It is time to confess

It is time to confess

February 17, 2013  |  Sunday Letter

No more excuses!

“Let us run with perseverance the race that is set before us.”

Hebrews 12:2

 

On Wednesday I received the following note from a friend of mine: “Not entirely sure what the appropriate wish for Ash Wednesday is … but I hope that time of reflection will bring insight, inspiration and passion.”

It is true, we are not entirely sure what the appropriate wish for Ash Wednesday is. “Happy Ash Wednesday”, just doesn’t sound right. Especially after one has just been marked with ash and told: “Remember you are dust and to dust you shall return – turn from your sin and be faithful to Christ.” Not even Cardies has figured out how to commercialise Ash Wednesday. I guess they figured there isn’t a market for cards that remind you that you are a piece of dirt.

And yet it is only when we are able to recognise our “nothingness” that we will be able to grasp the greatness of God’s grace. Until then we may be under the illusion that we deserve it or have somehow achieved it.

We acknowledge our nothingness, not with despair but in secure trust as we remember that in the beginning God created the cosmos “out of nothing”. So together with the psalmist we boldly request, “create in me a clean heart O God” (Ps 51). As we admit we are dirt we remember with confidence that “God formed humanity from the dust of the ground” (Gen 1:7). We may be dust – but in God’s hands even dust is filled with precious potential.

Ash Wednesday and Lent that follows, is not about beating up on oneself, but rather it invites us to be honest about who we truly are. After all who of us cannot join Paul in saying about ourselves: “I do not do the good I want, but the evil I do not want is what I do” (Rom 7:19)?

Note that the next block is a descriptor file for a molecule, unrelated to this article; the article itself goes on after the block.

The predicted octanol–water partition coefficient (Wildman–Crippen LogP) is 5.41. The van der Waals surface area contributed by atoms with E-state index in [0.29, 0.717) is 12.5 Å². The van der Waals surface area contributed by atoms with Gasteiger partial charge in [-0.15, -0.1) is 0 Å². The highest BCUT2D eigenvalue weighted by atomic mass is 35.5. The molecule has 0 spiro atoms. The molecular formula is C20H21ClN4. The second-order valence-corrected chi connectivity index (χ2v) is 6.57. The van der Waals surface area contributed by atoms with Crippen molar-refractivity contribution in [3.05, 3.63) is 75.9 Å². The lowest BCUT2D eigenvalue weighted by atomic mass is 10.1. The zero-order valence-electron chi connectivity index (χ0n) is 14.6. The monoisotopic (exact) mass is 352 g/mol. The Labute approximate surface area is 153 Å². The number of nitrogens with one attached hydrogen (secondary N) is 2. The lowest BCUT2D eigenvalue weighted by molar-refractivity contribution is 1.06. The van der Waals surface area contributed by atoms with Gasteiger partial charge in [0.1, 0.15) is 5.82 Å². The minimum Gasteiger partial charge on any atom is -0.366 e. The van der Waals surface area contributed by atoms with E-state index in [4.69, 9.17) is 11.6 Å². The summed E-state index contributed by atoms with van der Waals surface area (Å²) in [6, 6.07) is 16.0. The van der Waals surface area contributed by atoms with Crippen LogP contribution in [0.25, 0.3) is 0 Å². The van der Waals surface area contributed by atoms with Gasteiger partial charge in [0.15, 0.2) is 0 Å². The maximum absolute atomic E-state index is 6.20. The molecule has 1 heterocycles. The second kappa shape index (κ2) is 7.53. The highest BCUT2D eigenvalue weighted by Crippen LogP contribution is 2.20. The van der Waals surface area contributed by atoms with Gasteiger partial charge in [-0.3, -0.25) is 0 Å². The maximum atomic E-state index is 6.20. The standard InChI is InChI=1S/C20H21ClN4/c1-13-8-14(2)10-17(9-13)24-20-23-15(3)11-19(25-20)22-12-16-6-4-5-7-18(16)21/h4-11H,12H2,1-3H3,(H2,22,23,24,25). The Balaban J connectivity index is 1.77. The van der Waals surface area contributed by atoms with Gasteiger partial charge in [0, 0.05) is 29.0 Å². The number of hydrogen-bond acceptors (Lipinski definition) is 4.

Were it not for God’s compassion, our acts of confession would have no value. It is precisely because of God’s mercy, evident nowhere so vividly as in the birth, life, death and resurrection of Jesus, that we are able to summon the courage to acknowledge our fault and ask forgiveness. We ask for forgiveness knowing that we have already been forgiven in advance – it is called grace. In fact to know that forgiveness is a free available gift is what emboldens us to ask for forgiveness in the first place. To do so under any other conditions would be to take a foolish risk. The order of our prayers: “Lord make me to know your love, so that as I grow to know myself I will know that your love covers the full multitude of my knowing”.

This Lent I invite you to confess your sin. To confess is to explore the real reality of who we are in the trusted and loving presence of another. Our sin consists of every love-less, truth-less, gentle-less, generous-less, just-less area of our lives. Only when we dare to plumb our depths will we appreciate the depths of God’s love.

Grace, Alan


Comments are closed.